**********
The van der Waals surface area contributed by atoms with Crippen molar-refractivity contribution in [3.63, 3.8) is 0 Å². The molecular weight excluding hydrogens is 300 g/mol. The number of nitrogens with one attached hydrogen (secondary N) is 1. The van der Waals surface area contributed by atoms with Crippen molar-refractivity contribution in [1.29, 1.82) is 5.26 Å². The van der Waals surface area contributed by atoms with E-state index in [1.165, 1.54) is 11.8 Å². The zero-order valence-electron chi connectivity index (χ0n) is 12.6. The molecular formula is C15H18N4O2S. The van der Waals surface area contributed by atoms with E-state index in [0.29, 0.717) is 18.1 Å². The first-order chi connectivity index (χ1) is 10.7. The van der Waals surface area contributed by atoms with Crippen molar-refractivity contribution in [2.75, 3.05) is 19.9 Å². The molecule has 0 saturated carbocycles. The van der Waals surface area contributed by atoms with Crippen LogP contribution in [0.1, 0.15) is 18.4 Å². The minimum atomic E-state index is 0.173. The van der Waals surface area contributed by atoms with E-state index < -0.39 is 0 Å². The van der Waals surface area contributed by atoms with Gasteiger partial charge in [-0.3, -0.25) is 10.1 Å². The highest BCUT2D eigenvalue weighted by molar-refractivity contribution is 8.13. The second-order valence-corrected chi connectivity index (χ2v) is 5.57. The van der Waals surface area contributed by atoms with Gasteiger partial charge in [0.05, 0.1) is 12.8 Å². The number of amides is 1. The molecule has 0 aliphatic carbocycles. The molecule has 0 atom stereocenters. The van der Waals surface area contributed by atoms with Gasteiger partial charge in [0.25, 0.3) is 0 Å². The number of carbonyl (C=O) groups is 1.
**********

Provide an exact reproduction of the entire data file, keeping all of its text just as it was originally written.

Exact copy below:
The van der Waals surface area contributed by atoms with Crippen molar-refractivity contribution in [3.63, 3.8) is 0 Å². The molecular weight excluding hydrogens is 300 g/mol. The number of nitrogens with one attached hydrogen (secondary N) is 1. The van der Waals surface area contributed by atoms with Crippen molar-refractivity contribution in [1.29, 1.82) is 5.26 Å². The van der Waals surface area contributed by atoms with E-state index in [1.165, 1.54) is 11.8 Å². The zero-order valence-electron chi connectivity index (χ0n) is 12.6. The molecular formula is C15H18N4O2S. The van der Waals surface area contributed by atoms with E-state index in [0.29, 0.717) is 18.1 Å². The first-order chi connectivity index (χ1) is 10.7. The van der Waals surface area contributed by atoms with Crippen molar-refractivity contribution in [2.75, 3.05) is 19.9 Å². The molecule has 0 saturated carbocycles. The van der Waals surface area contributed by atoms with Crippen LogP contribution in [0.1, 0.15) is 18.4 Å². The minimum atomic E-state index is 0.173. The van der Waals surface area contributed by atoms with E-state index < -0.39 is 0 Å². The van der Waals surface area contributed by atoms with Gasteiger partial charge in [-0.3, -0.25) is 10.1 Å². The highest BCUT2D eigenvalue weighted by molar-refractivity contribution is 8.13. The second-order valence-corrected chi connectivity index (χ2v) is 5.57. The van der Waals surface area contributed by atoms with Gasteiger partial charge in [0.05, 0.1) is 12.8 Å². The number of amides is 1. The molecule has 0 aliphatic carbocycles. The molecule has 0 atom stereocenters. The van der Waals surface area contributed by atoms with Gasteiger partial charge in [0.25, 0.3) is 0 Å². The number of carbonyl (C=O) groups is 1.